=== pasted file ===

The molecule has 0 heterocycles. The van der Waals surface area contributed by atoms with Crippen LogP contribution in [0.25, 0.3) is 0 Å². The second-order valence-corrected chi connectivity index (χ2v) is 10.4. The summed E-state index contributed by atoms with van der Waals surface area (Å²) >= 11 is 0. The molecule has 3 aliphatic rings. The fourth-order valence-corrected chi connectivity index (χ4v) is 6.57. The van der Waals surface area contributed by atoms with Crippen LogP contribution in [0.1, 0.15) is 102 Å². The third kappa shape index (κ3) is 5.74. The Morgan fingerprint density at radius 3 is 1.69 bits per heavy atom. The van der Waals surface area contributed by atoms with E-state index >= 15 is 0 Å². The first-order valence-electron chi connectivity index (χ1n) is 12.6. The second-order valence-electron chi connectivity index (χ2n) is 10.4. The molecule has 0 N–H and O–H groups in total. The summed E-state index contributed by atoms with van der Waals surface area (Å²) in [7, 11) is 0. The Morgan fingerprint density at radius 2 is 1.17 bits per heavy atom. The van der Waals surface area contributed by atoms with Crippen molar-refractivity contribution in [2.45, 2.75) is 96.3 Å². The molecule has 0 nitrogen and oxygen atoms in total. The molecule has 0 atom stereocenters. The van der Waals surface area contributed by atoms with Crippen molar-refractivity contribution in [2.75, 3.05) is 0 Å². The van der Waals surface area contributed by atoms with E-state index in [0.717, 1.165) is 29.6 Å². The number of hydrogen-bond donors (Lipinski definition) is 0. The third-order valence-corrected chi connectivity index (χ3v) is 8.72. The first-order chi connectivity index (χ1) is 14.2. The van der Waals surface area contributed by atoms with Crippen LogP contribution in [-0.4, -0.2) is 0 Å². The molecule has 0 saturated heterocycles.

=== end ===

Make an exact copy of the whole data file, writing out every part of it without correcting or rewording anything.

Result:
The molecule has 0 heterocycles. The van der Waals surface area contributed by atoms with Crippen LogP contribution in [0.25, 0.3) is 0 Å². The second-order valence-corrected chi connectivity index (χ2v) is 10.4. The summed E-state index contributed by atoms with van der Waals surface area (Å²) >= 11 is 0. The molecule has 3 aliphatic rings. The fourth-order valence-corrected chi connectivity index (χ4v) is 6.57. The van der Waals surface area contributed by atoms with Crippen LogP contribution in [0.1, 0.15) is 102 Å². The third kappa shape index (κ3) is 5.74. The Morgan fingerprint density at radius 3 is 1.69 bits per heavy atom. The van der Waals surface area contributed by atoms with E-state index >= 15 is 0 Å². The first-order valence-electron chi connectivity index (χ1n) is 12.6. The second-order valence-electron chi connectivity index (χ2n) is 10.4. The molecule has 0 N–H and O–H groups in total. The summed E-state index contributed by atoms with van der Waals surface area (Å²) in [7, 11) is 0. The Morgan fingerprint density at radius 2 is 1.17 bits per heavy atom. The van der Waals surface area contributed by atoms with Crippen molar-refractivity contribution in [2.45, 2.75) is 96.3 Å². The molecule has 0 nitrogen and oxygen atoms in total. The molecule has 0 atom stereocenters. The van der Waals surface area contributed by atoms with Crippen molar-refractivity contribution in [2.75, 3.05) is 0 Å². The van der Waals surface area contributed by atoms with E-state index in [0.717, 1.165) is 29.6 Å². The number of hydrogen-bond donors (Lipinski definition) is 0. The third-order valence-corrected chi connectivity index (χ3v) is 8.72. The first-order chi connectivity index (χ1) is 14.2. The van der Waals surface area contributed by atoms with Crippen LogP contribution in [-0.4, -0.2) is 0 Å². The molecule has 0 saturated heterocycles.